Alleged murder victim had planned to volunteer with Mal Brough's campaign
The wife of former politician Mal Brough has played witness in the murder trial of former friend and political volunteer, Lindy Williams.
Suzanne Brough took to the stand today, telling the court Williams and George Gerbic came into their office just before the 2013 election.
"They announced that they had just got engaged… and would get married in Las Vegas,” Mrs Brough told the court.
"They were very, very happy. Came in together. No sign of injury."
The pair were supposed to help volunteer at Broughs election campaign just three days later. But Gerbic and Williams never turned up.
"I only heard from them on the Friday to say they couldn't work the booth because one of them was ill," Mrs Brough said.
By then, prosecutors say Gerbic was already dead, allegedly murdered by his fiancée, Williams. His headless torso was found burning on the side of a Sunshine Coast road two weeks later. But it would take police some 10 months to work out they were Gerbic's remains.
Williams is accused of murdering Gerbic and dismembering his body before dumping it back in September 2013. The now 60-year-old denies murdering her then-fiancé but has pleaded guilty to interfering with a corpse.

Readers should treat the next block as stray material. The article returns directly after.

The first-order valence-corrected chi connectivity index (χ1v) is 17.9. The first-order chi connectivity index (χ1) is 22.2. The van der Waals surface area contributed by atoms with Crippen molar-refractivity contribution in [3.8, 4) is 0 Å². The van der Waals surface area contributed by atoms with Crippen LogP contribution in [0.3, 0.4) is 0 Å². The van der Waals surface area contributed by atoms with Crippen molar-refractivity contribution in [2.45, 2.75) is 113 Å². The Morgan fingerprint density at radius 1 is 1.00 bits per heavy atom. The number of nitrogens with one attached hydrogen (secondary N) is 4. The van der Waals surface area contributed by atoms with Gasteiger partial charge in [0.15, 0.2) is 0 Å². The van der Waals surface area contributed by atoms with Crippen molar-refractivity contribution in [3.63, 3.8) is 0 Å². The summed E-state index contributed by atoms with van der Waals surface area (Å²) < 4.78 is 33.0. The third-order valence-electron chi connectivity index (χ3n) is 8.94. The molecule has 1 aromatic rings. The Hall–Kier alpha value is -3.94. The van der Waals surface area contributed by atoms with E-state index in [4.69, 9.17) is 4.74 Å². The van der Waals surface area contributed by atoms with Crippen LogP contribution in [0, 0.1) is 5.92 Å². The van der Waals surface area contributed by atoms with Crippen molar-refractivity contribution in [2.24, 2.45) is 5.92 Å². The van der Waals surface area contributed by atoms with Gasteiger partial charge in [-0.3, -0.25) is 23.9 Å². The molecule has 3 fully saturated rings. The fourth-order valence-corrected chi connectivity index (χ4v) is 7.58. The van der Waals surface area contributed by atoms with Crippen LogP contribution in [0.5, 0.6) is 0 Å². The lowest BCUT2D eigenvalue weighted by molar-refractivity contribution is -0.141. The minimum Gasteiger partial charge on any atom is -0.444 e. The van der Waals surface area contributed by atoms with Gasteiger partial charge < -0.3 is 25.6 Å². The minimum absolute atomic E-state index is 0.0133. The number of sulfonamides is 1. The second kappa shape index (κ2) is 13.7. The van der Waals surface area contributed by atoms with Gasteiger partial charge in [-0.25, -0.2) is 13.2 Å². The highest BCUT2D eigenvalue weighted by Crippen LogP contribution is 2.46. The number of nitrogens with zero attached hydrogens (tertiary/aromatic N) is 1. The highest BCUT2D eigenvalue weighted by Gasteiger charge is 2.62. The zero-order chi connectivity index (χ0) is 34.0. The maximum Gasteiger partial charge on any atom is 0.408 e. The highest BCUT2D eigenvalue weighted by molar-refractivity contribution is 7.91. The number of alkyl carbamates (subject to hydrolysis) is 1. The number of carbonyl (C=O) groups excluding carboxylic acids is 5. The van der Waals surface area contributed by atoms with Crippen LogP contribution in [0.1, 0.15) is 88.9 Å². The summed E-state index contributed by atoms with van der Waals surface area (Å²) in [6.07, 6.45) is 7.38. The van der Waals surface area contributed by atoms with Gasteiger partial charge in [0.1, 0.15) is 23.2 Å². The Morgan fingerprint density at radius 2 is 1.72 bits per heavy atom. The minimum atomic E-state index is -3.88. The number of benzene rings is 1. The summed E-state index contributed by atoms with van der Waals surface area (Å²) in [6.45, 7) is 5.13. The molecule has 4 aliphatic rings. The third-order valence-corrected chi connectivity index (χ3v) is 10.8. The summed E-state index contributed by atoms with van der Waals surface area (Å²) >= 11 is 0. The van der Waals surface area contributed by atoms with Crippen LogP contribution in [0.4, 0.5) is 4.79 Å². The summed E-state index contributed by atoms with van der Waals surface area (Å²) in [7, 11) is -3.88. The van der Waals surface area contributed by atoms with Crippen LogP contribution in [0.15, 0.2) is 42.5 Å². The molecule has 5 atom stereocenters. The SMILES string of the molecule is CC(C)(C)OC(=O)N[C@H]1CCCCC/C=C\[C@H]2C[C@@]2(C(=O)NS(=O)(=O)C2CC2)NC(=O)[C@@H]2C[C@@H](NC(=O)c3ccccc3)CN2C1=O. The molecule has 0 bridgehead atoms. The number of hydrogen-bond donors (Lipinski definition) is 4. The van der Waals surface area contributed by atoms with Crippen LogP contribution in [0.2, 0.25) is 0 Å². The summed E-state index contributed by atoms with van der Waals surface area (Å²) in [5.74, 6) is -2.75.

Gerbic's former wife, Cheryl Aiken also took the stand today. The couple were divorced in 1995 but more than two decades later, their dirty laundry was aired in court. Williams' barrister read out an email Aiken wrote to the Coolum Football club shortly after Gerbic resigned as President that September, feigning her surprise at his resignation.
"I should've known because I was married to the bastard… He abused his first girlfriend, his first wife and then me. He slept around and much worse… If people knew the hell I went through, he'd be in prison."
The court was told Aiken's claims were backed up by a sworn police statement she made some 10 months after Gerbic was murdered. Aiken even admitted Gerbic had slept with a Swedish model when she was pregnant with their second son, Simon.
But when Williams' barrister Simon Lewis cross examined Aiken about Gerbic, she played it down.
"What does much worse mean?"
Aiken replied: "I don't know… I tend to exaggerate. He only hit me occasionally."
The jury were also played a police interview in which Williams described their fractured relationship, and how she would "always sleep with a knife by her bed," because Gerbic, as she put it, "had come at her before."
The trial continues.
National Domestic Violence Service: 1800 RESPECT (1800 737 732). If you are in immediate danger call triple zero (000).